Held in Abu Dhabi, the IPAF, also known as the "Arab Booker," awarded Madhoun with a $50,000 prize for his amazing literary work and a guaranteed translation of his winning novel, which would ultimately lead to an increase in book sales and international recognition. Out of 159 entries from across 18 countries in the Arab world, Madhoun's novel was chosen as the "best work in fiction" published within the last 12 months.
Born in Palestine and currently living in London, Madhoun's family emigrated after the 1948 nakba exodus. In his novel, Madhoun takes that experience and transforms it into a literary legend examining Palestinian life during occupation and exile. His book is written in four different parts in which he looks at the holocaust, the Palestinian exodus from Israel in 1948 and the Palestinian right to return.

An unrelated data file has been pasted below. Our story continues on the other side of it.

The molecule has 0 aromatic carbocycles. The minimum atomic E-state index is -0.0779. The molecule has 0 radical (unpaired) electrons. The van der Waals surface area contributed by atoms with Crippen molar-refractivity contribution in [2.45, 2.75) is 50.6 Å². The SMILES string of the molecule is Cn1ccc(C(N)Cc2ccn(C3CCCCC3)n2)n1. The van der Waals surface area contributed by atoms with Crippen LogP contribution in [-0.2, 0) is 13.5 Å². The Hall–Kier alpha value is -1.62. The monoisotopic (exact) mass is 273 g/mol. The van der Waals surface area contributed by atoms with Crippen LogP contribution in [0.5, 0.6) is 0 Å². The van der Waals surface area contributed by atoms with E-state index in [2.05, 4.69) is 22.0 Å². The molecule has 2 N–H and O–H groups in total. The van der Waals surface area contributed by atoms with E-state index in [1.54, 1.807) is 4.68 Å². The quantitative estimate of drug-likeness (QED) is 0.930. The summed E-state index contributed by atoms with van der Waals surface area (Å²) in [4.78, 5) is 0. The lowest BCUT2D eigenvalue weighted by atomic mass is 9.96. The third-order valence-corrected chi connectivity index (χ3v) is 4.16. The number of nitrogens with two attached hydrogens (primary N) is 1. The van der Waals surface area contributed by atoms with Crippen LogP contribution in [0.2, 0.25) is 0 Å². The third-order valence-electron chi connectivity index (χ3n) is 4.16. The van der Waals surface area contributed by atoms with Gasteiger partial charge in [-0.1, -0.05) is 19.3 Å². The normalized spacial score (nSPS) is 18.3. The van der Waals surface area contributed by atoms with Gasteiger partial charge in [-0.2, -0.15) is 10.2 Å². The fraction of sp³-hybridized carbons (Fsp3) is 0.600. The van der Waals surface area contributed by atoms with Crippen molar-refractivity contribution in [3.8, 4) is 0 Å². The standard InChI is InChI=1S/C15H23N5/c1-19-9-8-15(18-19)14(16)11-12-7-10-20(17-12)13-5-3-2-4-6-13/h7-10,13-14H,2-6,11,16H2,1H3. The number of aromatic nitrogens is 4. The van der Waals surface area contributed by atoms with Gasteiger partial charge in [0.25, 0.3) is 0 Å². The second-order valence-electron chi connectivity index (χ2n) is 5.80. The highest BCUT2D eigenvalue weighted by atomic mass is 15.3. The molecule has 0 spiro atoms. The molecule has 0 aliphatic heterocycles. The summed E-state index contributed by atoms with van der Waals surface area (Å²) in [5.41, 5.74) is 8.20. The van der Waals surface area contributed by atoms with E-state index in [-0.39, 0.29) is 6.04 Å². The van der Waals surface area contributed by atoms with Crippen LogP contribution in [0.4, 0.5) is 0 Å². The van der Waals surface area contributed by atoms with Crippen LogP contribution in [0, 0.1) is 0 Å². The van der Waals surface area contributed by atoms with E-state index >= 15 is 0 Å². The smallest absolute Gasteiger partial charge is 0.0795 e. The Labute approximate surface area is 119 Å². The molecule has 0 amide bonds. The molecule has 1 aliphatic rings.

“I cannot remember and express all my feelings at this moment, I have spent many years talking to the Palestinians of 1948 … Today I received several messages from other Palestinians wishing me the best, and Palestinians who just wanted to have some joy,” he said, according to Gulf News .
Originally launched in 2007, the IPAF has grown to become one of the most prestigious literary awards in the region, showcasing the best of Arabic fiction. One of the main aims of the IPAF is to encourage the translation of Arabic literature into other languages. In the past seven years, the Prize has secured translations for most of its winners.